While still failing to reveal in detail his views on a number of the Russian army’s most intractable problems, newly-appointed Minister of Defense Igor Rodionov has begun in a series of recent interviews to flesh out the principles that will apparently guide his efforts to rebuild Russia’s tattered military machine. In a fashion very different from his predecessor, he has seemingly managed also to link those principles in a reasonable fashion to Russia’s currently weakened economic and geostrategic position. Thus, Rodionov has repeatedly declared that Russia would prioritize maintenance of its still-robust strategic nuclear forces as the nation’s primary military deterrent, while making increasingly clear that Moscow’s conventional forces face additional reductions. In moving towards what he — and Boris Yeltsin — have described as a "compact, mobile, well-trained and well-equipped army," Rodionov has specified that Russia can maintain only 12 full-strength and battle-ready divisions and that reductions — albeit of varying sizes — will be made in all of Russia’s service branches. Rodionov suggests that this smaller army will be able to repel an initial attack, and that the country would rely on mobilization of its vast human resource base for subsequent military actions.
Indeed, while pointing in an earlier interview to significant potential military threats around Russia’s entire perimeter, Rodionov nevertheless implied that he views the current international environment as being stable enough to permit Russia a breathing space to pursue economic and military reconstruction. (See Monitor, August 1) That longer-term perspective may explain his relative equanimity with regard not only to force reductions, but also to Russian procurement policy. In a more recent interview Rodionov declared that "it is better to postpone rearmament for ten years and then to supply the armed forces with 21st-century weapons and equipment." Russia’s military-industrial complex could survive financially during this period through increased foreign arms sales, he added. That same relative equanimity was also evident in his remarks on NATO enlargement. While Rodionov made clear that he opposed the alliance’s plans and that Russia would take adequate measures in response, he also spoke of Moscow shedding its "megalomania" and of pursuing a policy of cooperation with NATO and the West.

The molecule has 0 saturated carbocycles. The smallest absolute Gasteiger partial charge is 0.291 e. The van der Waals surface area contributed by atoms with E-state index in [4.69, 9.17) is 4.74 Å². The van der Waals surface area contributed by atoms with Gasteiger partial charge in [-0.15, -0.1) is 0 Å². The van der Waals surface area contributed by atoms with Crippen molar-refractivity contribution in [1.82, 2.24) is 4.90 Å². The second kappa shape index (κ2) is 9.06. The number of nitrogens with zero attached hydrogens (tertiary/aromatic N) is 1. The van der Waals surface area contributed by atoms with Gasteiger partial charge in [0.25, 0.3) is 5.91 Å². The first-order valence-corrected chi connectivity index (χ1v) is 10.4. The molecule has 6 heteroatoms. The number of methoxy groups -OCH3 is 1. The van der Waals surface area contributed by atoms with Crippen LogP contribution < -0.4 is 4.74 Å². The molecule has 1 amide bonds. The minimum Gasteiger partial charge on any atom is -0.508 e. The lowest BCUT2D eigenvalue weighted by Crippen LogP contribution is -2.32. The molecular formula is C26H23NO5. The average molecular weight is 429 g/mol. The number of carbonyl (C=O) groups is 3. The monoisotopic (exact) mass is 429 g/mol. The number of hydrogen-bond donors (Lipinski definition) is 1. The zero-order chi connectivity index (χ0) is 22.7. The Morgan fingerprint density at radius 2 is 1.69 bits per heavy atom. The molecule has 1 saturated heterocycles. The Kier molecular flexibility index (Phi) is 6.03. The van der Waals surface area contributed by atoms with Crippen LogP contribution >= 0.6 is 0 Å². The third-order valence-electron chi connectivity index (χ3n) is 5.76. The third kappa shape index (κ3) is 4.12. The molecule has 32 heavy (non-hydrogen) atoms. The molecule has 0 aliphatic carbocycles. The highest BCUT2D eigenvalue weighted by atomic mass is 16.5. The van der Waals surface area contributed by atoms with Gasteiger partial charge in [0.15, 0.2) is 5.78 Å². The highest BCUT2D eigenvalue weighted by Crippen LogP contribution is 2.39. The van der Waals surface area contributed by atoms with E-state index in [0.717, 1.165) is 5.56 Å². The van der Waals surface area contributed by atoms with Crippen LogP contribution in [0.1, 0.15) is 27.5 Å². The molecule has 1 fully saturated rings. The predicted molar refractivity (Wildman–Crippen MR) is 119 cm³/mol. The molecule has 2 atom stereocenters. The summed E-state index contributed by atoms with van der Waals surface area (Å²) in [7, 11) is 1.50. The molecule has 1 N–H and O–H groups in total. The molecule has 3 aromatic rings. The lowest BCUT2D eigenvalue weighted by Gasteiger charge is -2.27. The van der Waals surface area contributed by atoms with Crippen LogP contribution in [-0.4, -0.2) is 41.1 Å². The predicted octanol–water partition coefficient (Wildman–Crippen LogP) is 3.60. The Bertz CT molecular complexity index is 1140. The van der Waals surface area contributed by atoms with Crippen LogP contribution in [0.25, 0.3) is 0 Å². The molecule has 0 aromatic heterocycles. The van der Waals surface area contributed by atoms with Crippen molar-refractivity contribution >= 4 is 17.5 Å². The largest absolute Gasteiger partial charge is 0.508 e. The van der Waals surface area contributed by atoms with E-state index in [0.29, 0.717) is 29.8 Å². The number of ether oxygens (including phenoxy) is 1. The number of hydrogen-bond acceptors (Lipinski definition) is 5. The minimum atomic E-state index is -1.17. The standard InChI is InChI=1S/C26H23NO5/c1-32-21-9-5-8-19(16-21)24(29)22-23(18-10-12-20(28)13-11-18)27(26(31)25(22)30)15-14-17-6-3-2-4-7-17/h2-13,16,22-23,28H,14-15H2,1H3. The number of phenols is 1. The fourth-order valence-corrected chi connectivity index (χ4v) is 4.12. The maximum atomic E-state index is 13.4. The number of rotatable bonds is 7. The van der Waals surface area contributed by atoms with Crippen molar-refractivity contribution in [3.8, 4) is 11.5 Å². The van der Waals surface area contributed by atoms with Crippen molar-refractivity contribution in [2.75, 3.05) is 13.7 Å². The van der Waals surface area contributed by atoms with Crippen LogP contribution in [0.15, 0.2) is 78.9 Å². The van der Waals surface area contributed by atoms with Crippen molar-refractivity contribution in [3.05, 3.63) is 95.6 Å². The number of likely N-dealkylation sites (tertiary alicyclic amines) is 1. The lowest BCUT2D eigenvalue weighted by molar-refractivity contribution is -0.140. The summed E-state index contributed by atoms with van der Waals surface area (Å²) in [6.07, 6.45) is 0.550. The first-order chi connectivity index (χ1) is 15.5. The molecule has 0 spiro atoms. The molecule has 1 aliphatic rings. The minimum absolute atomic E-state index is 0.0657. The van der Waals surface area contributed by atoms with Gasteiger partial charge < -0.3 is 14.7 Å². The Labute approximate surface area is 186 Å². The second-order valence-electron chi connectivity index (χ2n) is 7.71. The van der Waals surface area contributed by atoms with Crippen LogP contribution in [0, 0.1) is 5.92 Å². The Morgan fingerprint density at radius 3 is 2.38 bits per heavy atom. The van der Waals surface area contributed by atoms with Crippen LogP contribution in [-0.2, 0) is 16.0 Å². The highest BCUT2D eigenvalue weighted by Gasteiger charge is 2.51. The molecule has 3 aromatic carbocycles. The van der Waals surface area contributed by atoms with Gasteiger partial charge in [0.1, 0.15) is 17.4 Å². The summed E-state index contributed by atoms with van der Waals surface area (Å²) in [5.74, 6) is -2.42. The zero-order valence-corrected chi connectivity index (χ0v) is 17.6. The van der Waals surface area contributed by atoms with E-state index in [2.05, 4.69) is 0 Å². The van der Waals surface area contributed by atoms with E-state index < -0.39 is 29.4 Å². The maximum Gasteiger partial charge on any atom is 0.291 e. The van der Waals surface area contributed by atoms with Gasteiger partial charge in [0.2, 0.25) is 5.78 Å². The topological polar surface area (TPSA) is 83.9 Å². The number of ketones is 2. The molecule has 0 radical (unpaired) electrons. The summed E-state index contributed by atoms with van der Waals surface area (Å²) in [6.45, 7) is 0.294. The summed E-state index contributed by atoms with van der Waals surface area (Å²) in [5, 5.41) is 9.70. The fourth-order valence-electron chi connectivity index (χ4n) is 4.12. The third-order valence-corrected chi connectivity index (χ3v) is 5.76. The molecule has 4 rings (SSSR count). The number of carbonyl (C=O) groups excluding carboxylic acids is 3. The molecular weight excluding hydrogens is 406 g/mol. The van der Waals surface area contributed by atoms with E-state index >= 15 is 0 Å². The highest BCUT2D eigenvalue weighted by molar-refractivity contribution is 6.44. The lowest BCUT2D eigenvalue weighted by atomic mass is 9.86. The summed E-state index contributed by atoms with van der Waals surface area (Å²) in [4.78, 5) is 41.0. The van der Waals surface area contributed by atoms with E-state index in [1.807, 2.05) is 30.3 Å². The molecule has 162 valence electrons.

Given his emphasis on the Defense Ministry’s current financial constraints, it is difficult to say whether Rodionov is committed to Yeltsin’s professed goal of creating an all-volunteer army by the year 2000. Rodionov has spoken of that transition as an expensive one, and deflected the issue to some extent by praising Yeltsin for at least having provided the army with a long-term goal. In more pragmatic terms, Rodionov complained recently of government funding delays to the army, and said that the money earmarked in 1996 for salaries will carry military personnel only through the first eight months of the year. According to Rodionov, that issue, and the related one of scarce state funding being devoted to expansion of Russia’s other "power ministries," is to be discussed at an upcoming meeting of the nation’s Security Council. The outcome of that last discussion will say much about the current "correlation of forces" in the Kremlin. (Moscow News, August 11-18; Interfax, August 16 & 19)
Rokhlin Warns of Discontent in the Army.